Wallace Gallery's 'Violated Bodies' Exhibition Offers Commentary on #MeToo Movement

Photo of student looking through interlocked fingers

"Violated Bodies: New Languages for Justice and Humanity"

February 5 – March 15

Opening Reception: Wednesday, February 7, 4:00 – 7:00 p.m.

Artist-led Public Project by Simone Kestelman: Wednesday, February 7, 5:00 – 6:00 p.m. (Gallery)

Artist’s Talk by Belinda Mason: Tuesday, March 14, 4:00-5:00 p.m.

Gallery Hours: Tuesdays – Thursdays: 12:00 – 7:00 p.m.
; Mondays, Fridays: 12:00 – 5:00 p.m. and by appointment 

The Amelie A. Wallace Gallery at SUNY Old Westbury is pleased to announce the opening of "Violated Bodies: New Languages for Justice and Humanity." The exhibition presents powerful images created by six international artists who have reacted to the subject of violence against women. Included in the exhibition is the "Silent Tears Project" by the Blur Projects artists, the sculpture of Simone Kestelman, and the multimedia work of aleXsandro Palombo and Cat Del Buono. The exhibition, organized by Kyunghee Pyun and Deborah Saleeby-Mulligan, two art historians/art critics based in higher-education institutions, serves as a comment on the #MeToo Movement. The exhibition aims to present artistic and creative approaches to the painful issues surrounding domestic violence and violence against woman in general. It also draws attention to a lesser-known realm of disabled bodies that have been caused by domestic violence.

aleXsandro Palombo is a multicultural designer, artist and activist who was born in southern Italy in 1973. He attended the fashion and design school, Istituto Marangoni in Milan. For Palombo, fashion is an instrument of cultural and anthropological expression that touches style, art and communication. The “No Woman is Immune from Domestic Violence” project is composed of two series, “Coward” and “Life Can Be A Fairytale If You Break The Silence.” In both series, Palombo brings the two worlds of irony and celebrity culture together using “Humor Chic,” a central theme in his artwork. In pop art posters, well-known celebrities like Kendall Jenner and pop images such as Snow White are shown beaten up and bruised as if victims of violence.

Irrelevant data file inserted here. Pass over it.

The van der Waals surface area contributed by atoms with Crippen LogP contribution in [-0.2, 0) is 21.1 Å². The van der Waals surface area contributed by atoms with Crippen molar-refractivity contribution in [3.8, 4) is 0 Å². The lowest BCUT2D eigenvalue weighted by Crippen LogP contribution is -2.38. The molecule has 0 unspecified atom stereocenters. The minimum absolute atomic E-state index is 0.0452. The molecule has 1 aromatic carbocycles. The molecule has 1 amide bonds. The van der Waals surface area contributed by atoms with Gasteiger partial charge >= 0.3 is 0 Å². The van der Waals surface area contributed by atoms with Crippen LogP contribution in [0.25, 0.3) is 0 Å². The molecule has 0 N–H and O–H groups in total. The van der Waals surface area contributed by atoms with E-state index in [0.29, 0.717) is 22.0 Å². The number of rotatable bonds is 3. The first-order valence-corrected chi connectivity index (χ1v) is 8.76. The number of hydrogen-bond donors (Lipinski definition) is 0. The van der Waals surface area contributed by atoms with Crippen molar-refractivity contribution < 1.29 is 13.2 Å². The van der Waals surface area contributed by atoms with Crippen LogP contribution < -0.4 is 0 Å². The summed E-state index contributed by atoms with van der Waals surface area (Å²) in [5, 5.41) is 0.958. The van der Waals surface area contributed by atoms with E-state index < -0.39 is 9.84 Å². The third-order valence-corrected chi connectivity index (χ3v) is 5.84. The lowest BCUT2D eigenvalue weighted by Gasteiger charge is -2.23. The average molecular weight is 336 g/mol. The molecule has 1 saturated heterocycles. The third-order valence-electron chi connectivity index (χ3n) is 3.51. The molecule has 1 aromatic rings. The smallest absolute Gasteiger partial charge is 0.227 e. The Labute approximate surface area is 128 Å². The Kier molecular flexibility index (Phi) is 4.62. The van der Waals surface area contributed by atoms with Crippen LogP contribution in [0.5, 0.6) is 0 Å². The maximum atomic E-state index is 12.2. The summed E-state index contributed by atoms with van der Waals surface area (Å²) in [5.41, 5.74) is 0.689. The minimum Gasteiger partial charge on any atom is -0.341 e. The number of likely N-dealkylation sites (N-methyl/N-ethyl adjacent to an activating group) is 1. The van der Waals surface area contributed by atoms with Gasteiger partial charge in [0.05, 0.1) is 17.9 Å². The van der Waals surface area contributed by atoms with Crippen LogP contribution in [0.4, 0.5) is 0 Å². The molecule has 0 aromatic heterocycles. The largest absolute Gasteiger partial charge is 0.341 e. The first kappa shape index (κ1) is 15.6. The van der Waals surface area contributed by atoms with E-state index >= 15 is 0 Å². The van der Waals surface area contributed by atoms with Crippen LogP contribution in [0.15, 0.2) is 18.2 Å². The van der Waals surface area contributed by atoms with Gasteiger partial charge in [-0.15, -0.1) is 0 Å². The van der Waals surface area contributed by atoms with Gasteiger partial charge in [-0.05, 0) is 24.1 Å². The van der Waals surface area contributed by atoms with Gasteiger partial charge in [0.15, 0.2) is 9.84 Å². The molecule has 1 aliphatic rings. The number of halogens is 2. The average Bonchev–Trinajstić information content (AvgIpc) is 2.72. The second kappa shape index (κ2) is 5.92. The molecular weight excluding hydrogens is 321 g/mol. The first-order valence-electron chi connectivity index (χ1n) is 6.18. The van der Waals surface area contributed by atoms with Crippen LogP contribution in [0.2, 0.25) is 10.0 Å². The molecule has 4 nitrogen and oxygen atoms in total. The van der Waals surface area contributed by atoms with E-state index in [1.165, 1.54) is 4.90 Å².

Cat del Buono is a multimedia artist based in New York. She received a BA from Boston College, an MFA from the School of Visual Arts, and attended the graduate film program at NYU Tisch School of the Arts. Trained as a photographer and filmmaker, Cat focuses on creating video installations and public happenings. She incorporates performance, interactive video, and humor as ways to engage and impact her viewers. Tears imitates Man Ray’s photograph of the same title and provokes viewers to perceive the object of their gaze as if it is alive yet passive, soliciting an action to liberate her.

Blur Projects is an artist collective composed of three artists, Belinda Mason, Denise Beckwith, and Dieter Knierim. Their work focuses on taboo social issues that explore the very personal and sometimes difficult subjects of domestic and sexual abuse. Since 2012, Mason has collaborated with emerging artists with disabilities to create collaborative and inclusive multi-media exhibition such as her Silent Tears Project. Mason shows blurry portraitures of Australian survivors on laser print duro clear on Perspex while Beckwith documented these survivors in black and white photographs and personal statements. Knierim created a moving video recording the journey of and the encounter with these heroic survivors who overcame disabilities which often were inflicted as a result of domestic violence.

Simone Kestelman is a ceramic, glass, and photography artist from Rio de Janeiro. After graduating with a BA in economics in 1986, she became acutely aware of Brazil’s social issues in which a culture of violence and extreme socio-economic inequality affected on greatly in her career as a professional artist since 1995. Her ceramic works are often life-sized and suggest the body of a young girl who has been sexually assaulted. These are paired with children’s songs such as Ring around the Rosie and the Brazilian lullaby, Ciranda Cirandihna.


  • Kyunghee Pyun is an assistant professor of art history at SUNY Fashion Institute of Technology.
  • Deborah Saleeby-Mulligan is an assistant professor of art history at Manhattanville College.

For further information about "Violated Bodies: New Languages for Justice and Humanity," please contact the gallery at yih [at] oldwestbury.edu or 516-876-2709/3056.